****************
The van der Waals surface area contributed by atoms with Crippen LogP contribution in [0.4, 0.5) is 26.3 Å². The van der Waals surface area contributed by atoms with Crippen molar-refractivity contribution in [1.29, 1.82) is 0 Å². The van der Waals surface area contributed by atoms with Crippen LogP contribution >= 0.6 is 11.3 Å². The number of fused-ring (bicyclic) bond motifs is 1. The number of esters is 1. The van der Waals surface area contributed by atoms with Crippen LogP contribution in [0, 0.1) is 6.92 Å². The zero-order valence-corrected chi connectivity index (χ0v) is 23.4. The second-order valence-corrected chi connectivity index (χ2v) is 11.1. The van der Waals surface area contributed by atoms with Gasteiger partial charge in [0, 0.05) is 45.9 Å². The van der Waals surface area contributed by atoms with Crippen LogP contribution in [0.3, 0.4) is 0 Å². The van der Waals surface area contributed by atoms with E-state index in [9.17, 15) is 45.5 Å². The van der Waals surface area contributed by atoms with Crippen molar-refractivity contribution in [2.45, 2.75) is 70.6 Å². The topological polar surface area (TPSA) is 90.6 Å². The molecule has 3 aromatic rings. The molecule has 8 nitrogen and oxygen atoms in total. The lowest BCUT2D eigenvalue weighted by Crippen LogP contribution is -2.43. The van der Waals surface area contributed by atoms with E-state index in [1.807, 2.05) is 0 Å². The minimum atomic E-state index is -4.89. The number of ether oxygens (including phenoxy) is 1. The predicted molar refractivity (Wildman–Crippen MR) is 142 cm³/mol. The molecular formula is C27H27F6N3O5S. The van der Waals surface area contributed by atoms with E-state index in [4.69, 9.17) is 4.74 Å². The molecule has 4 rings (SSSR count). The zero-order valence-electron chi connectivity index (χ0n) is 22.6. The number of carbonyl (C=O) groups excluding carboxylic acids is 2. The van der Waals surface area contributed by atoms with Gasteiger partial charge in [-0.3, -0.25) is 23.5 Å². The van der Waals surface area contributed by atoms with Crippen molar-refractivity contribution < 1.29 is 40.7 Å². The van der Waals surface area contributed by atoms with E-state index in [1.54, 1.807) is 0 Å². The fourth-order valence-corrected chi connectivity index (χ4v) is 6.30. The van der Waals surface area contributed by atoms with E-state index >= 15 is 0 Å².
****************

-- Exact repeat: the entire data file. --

The van der Waals surface area contributed by atoms with Crippen LogP contribution in [0.4, 0.5) is 26.3 Å². The van der Waals surface area contributed by atoms with Crippen molar-refractivity contribution in [1.29, 1.82) is 0 Å². The van der Waals surface area contributed by atoms with Crippen LogP contribution >= 0.6 is 11.3 Å². The number of fused-ring (bicyclic) bond motifs is 1. The number of esters is 1. The van der Waals surface area contributed by atoms with Crippen LogP contribution in [0, 0.1) is 6.92 Å². The zero-order valence-corrected chi connectivity index (χ0v) is 23.4. The second-order valence-corrected chi connectivity index (χ2v) is 11.1. The van der Waals surface area contributed by atoms with Gasteiger partial charge in [0, 0.05) is 45.9 Å². The van der Waals surface area contributed by atoms with Crippen LogP contribution in [0.3, 0.4) is 0 Å². The van der Waals surface area contributed by atoms with E-state index in [9.17, 15) is 45.5 Å². The van der Waals surface area contributed by atoms with Crippen molar-refractivity contribution in [2.45, 2.75) is 70.6 Å². The topological polar surface area (TPSA) is 90.6 Å². The molecule has 3 aromatic rings. The molecule has 8 nitrogen and oxygen atoms in total. The lowest BCUT2D eigenvalue weighted by Crippen LogP contribution is -2.43. The van der Waals surface area contributed by atoms with E-state index in [1.807, 2.05) is 0 Å². The minimum atomic E-state index is -4.89. The number of ether oxygens (including phenoxy) is 1. The predicted molar refractivity (Wildman–Crippen MR) is 142 cm³/mol. The molecular formula is C27H27F6N3O5S. The van der Waals surface area contributed by atoms with E-state index in [4.69, 9.17) is 4.74 Å². The molecule has 4 rings (SSSR count). The zero-order valence-electron chi connectivity index (χ0n) is 22.6. The number of carbonyl (C=O) groups excluding carboxylic acids is 2. The van der Waals surface area contributed by atoms with Gasteiger partial charge in [-0.3, -0.25) is 23.5 Å². The van der Waals surface area contributed by atoms with Crippen molar-refractivity contribution < 1.29 is 40.7 Å². The van der Waals surface area contributed by atoms with E-state index in [1.54, 1.807) is 0 Å². The fourth-order valence-corrected chi connectivity index (χ4v) is 6.30. The van der Waals surface area contributed by atoms with E-state index >= 15 is 0 Å².